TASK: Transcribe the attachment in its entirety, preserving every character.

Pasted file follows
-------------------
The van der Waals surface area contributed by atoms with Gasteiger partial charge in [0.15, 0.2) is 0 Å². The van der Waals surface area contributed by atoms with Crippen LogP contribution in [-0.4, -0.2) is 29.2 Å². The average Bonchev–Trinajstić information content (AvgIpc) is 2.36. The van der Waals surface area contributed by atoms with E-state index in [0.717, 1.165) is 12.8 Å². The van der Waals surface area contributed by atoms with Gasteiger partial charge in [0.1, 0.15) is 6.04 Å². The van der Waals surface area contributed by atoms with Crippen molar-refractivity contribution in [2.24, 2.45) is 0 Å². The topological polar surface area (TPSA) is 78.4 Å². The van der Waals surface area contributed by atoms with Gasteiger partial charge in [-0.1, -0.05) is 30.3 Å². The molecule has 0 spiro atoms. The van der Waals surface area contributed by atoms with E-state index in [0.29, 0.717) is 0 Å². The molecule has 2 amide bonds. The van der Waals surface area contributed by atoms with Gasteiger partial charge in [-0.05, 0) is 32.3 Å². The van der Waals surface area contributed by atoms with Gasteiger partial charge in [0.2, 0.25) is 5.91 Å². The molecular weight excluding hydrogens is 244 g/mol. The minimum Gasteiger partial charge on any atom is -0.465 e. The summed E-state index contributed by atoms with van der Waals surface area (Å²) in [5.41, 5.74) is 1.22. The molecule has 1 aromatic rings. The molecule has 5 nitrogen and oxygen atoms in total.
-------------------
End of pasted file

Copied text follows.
The van der Waals surface area contributed by atoms with Gasteiger partial charge in [0.15, 0.2) is 0 Å². The van der Waals surface area contributed by atoms with Crippen LogP contribution in [-0.4, -0.2) is 29.2 Å². The average Bonchev–Trinajstić information content (AvgIpc) is 2.36. The van der Waals surface area contributed by atoms with E-state index in [0.717, 1.165) is 12.8 Å². The van der Waals surface area contributed by atoms with Gasteiger partial charge in [0.1, 0.15) is 6.04 Å². The van der Waals surface area contributed by atoms with Crippen molar-refractivity contribution in [2.24, 2.45) is 0 Å². The topological polar surface area (TPSA) is 78.4 Å². The van der Waals surface area contributed by atoms with Gasteiger partial charge in [-0.1, -0.05) is 30.3 Å². The molecule has 0 spiro atoms. The van der Waals surface area contributed by atoms with E-state index in [0.29, 0.717) is 0 Å². The molecule has 2 amide bonds. The van der Waals surface area contributed by atoms with Gasteiger partial charge in [-0.05, 0) is 32.3 Å². The van der Waals surface area contributed by atoms with Gasteiger partial charge in [0.2, 0.25) is 5.91 Å². The molecular weight excluding hydrogens is 244 g/mol. The minimum Gasteiger partial charge on any atom is -0.465 e. The summed E-state index contributed by atoms with van der Waals surface area (Å²) in [5.41, 5.74) is 1.22. The molecule has 1 aromatic rings. The molecule has 5 nitrogen and oxygen atoms in total.